It's not the Bullets, it's the Bacteria


What kills most civilians during wartime? It's not the bullets, or the missiles, or the shrapnel from bombs. It’s unsafe water, lack of food, inadequate medical care, unsafe communities -- the absence of public health.

IT’S NOT THE BULLETS, IT’S THE BACTERIA – by Barry S. Levy, MD and Victor W. Sidel, MD

What kills most civilians during wartime? It's not the bullets, or the missiles, or the shrapnel from bombs. It’s unsafe water, lack of food, inadequate medical care, unsafe communities -- the absence of public health.

Public health is what we do, as a society, to assure living conditions in which people can be safe and healthy. It is made up of many things that we, in the United States, generally take for granted. We drink water and assume it is safe and plentiful. We eat food and assume it is safe. We breathe air and assume it has relatively few pollutants. We assume that medical care is available and of reasonably good quality.

We also assume that public health measures to prevent disease, such as immunizations, and to prevent injury, such as seat belts in cars and health and safety regulations at work, have been implemented. We assume that it is generally safe to walk in our neighborhoods and to go about our daily activities. We assume that basic human rights are protected.

We know that war is dangerous to health. But we don't usually recognize that most civilian deaths during war and the immediate post-war period are due to breakdowns in public health, not due to innocent people caught in the crossfire or fatally injured from missiles or bomb fragments. And, over the past decade, nine out of every ten deaths during war have been civilian deaths.

Truth may be the first casualty of war. But public health is a close second. People drink contaminated water or none at all when water treatment plants and electrical power supplies are damaged; contaminated water leads to diarrheal disease that may be disabling or fatal. People become malnourished, or actually starve, when food stores close (or are looted), food-distribution systems break down, and agricultural areas become battlefields; malnourished people are more susceptible to infectious diseases that are more likely to be fatal among those who are underfed.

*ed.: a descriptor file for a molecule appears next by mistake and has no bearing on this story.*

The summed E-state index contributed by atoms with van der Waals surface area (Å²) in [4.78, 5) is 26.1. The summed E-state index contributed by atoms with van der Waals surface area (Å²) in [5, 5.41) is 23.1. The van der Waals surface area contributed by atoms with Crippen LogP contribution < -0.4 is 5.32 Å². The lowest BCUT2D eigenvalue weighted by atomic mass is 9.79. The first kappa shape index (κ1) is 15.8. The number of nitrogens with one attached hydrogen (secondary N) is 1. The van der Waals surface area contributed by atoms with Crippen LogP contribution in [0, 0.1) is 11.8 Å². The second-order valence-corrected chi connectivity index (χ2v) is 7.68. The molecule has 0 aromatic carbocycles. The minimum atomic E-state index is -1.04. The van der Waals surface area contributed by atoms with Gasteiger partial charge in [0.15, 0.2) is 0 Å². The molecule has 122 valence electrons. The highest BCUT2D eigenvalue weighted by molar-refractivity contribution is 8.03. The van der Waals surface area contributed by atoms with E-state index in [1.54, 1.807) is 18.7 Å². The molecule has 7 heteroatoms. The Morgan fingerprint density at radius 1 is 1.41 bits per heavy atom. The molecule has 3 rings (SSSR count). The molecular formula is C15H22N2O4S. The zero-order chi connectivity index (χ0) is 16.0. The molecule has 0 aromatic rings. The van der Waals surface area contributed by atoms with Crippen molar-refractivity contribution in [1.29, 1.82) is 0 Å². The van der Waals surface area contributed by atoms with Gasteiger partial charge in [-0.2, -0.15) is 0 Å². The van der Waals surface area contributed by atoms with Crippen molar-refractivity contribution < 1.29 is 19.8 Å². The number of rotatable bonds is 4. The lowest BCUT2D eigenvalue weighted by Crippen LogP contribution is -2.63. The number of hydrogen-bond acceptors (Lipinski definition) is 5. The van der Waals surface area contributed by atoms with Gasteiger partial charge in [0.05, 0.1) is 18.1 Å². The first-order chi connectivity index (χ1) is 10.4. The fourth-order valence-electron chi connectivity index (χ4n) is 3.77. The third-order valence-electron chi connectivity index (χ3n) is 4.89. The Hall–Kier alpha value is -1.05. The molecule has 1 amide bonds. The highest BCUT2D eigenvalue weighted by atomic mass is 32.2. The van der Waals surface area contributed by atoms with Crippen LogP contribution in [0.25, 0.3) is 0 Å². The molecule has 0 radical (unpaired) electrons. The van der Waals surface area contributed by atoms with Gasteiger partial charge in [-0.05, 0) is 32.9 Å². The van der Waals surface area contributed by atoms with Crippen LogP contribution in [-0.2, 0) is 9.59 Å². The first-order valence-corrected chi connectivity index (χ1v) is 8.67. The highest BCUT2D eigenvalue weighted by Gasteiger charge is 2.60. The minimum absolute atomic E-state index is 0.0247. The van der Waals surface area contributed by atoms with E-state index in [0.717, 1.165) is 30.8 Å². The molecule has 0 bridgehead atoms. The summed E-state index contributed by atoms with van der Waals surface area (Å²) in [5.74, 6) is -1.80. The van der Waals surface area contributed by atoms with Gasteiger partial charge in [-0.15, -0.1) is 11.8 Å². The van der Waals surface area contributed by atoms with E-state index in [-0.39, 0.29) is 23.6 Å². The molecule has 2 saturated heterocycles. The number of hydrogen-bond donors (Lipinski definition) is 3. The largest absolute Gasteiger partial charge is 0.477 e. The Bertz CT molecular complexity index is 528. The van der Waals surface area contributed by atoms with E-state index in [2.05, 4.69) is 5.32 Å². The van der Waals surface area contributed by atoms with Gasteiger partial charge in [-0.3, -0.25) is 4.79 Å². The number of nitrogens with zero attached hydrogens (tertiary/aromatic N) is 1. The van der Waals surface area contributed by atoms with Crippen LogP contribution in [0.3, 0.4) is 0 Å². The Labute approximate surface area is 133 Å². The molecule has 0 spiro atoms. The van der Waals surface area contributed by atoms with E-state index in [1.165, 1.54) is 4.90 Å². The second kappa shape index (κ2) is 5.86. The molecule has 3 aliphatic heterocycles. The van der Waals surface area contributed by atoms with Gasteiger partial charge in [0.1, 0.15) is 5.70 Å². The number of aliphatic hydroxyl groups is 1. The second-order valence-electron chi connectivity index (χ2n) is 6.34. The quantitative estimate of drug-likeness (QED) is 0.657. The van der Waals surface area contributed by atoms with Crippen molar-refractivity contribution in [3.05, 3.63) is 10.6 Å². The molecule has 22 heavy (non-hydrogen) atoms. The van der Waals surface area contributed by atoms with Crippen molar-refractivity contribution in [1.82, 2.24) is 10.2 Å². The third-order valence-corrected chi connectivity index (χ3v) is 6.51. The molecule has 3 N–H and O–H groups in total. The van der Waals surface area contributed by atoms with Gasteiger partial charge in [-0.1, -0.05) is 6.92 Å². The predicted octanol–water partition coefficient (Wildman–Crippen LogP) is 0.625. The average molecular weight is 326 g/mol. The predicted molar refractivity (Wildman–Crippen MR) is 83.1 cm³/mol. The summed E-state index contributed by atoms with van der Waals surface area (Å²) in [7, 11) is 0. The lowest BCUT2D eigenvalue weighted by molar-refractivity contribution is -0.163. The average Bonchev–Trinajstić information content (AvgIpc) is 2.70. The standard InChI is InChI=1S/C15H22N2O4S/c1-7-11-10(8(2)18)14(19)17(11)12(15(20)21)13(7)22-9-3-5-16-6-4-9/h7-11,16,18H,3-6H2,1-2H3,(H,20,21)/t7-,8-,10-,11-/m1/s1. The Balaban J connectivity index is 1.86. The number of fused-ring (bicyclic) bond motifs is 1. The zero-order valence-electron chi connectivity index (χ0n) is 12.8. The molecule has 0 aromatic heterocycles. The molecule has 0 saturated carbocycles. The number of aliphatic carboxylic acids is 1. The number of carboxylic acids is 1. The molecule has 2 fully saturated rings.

Air becomes unsafe to breathe as a result of fires and explosions, a particular hazard to those with asthma, chronic bronchitis, or congestive heart failure. Medical care becomes marginal or not available at all as health care facilities are overwhelmed with the sick and injured, medical supplies are exhausted, doctors and nurses are unable to get to their places of work, and hospitals are looted. And war displaces thousands of peoples from the psychological support of their families and their communities.

Public health preventive measures are usually not implemented at all during wartime; people are just trying to survive. During wartime, security in communities is usually non-existent. And human rights are routinely abused: men, and often boys, are conscripted into the military; women are raped; and, some civilians, caught up in ethnic hatred or in acts of reprisal, kill and maim other civilians.

And beyond all of this is the gross diversion of resources from public health and other human services to use for military purposes -- often in countries that have barely enough resources to survive during peacetime.

Chemical, biological, and nuclear weapons can cause indiscriminate mass destruction. But so can any serious wartime disruption in the protection of public health.

Now that the war in Iraq is ending, all measures need to be taken to restore and strengthen public health and human rights in Iraq. This will require cooperative efforts by the people of Iraq, non-governmental aid organizations, governments of many nations, and the United Nations. Without public health, there can be no stable peace and no stable representative government in Iraq or elsewhere.


Drs. Barry S. Levy and Victor W. Sidel are co-editors of the books "War and Public Health" (American Public Health Association, 2000) and "Terrorism and Public Health" (Oxford University Press, 2003). Dr. Levy is an Adjunct Professor of Community Health at Tufts University School of Medicine. Dr. Sidel is Distinguished University Professor of Social Medicine at Montefiore Medical Center and Albert Einstein College of Medicine. They are both past presidents of the American Public Health Association. Dr. Levy is former executive director and Dr. Sidel is former president of the International Physicians for the Prevention of Nuclear War. Their email addresses are: and

Drs. Levy and Sidel are co-authors of the chapter “Water and War: Averting Armed Conflict and Protecting Human Rights,” in Water and Sanitation Related Diseases and the Environment: Challenges, Interventions, and Preventive Measures, a Wiley-Blackwell collaboration with Horizon International published November 2011.



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